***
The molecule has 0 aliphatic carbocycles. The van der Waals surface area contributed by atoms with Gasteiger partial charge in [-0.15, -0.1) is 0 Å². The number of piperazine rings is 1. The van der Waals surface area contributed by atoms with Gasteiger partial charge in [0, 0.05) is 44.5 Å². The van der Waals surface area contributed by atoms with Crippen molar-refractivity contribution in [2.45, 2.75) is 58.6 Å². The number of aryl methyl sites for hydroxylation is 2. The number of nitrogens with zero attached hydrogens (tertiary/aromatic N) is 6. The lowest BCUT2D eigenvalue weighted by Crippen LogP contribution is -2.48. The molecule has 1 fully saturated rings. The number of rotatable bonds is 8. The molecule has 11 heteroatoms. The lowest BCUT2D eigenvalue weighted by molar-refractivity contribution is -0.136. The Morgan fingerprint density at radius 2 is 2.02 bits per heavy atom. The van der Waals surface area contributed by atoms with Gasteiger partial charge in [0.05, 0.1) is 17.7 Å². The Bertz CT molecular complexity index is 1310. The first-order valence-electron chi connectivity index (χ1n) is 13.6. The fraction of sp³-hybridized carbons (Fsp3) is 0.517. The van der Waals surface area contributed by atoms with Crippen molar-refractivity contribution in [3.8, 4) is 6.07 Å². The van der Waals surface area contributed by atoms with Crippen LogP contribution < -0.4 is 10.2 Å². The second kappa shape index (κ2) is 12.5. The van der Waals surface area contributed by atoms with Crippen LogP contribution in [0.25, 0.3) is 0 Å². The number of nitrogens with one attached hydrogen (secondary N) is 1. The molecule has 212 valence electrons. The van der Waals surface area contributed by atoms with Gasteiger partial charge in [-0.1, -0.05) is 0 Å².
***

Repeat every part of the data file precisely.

The molecule has 0 aliphatic carbocycles. The van der Waals surface area contributed by atoms with Gasteiger partial charge in [-0.15, -0.1) is 0 Å². The number of piperazine rings is 1. The van der Waals surface area contributed by atoms with Gasteiger partial charge in [0, 0.05) is 44.5 Å². The van der Waals surface area contributed by atoms with Crippen molar-refractivity contribution in [2.45, 2.75) is 58.6 Å². The number of aryl methyl sites for hydroxylation is 2. The number of nitrogens with zero attached hydrogens (tertiary/aromatic N) is 6. The lowest BCUT2D eigenvalue weighted by Crippen LogP contribution is -2.48. The molecule has 1 fully saturated rings. The number of rotatable bonds is 8. The molecule has 11 heteroatoms. The lowest BCUT2D eigenvalue weighted by molar-refractivity contribution is -0.136. The Morgan fingerprint density at radius 2 is 2.02 bits per heavy atom. The van der Waals surface area contributed by atoms with Gasteiger partial charge in [0.05, 0.1) is 17.7 Å². The Bertz CT molecular complexity index is 1310. The first-order valence-electron chi connectivity index (χ1n) is 13.6. The fraction of sp³-hybridized carbons (Fsp3) is 0.517. The van der Waals surface area contributed by atoms with Crippen molar-refractivity contribution in [3.8, 4) is 6.07 Å². The van der Waals surface area contributed by atoms with Crippen LogP contribution < -0.4 is 10.2 Å². The second kappa shape index (κ2) is 12.5. The van der Waals surface area contributed by atoms with Crippen LogP contribution in [0.25, 0.3) is 0 Å². The number of nitrogens with one attached hydrogen (secondary N) is 1. The molecule has 212 valence electrons. The van der Waals surface area contributed by atoms with Gasteiger partial charge in [-0.1, -0.05) is 0 Å².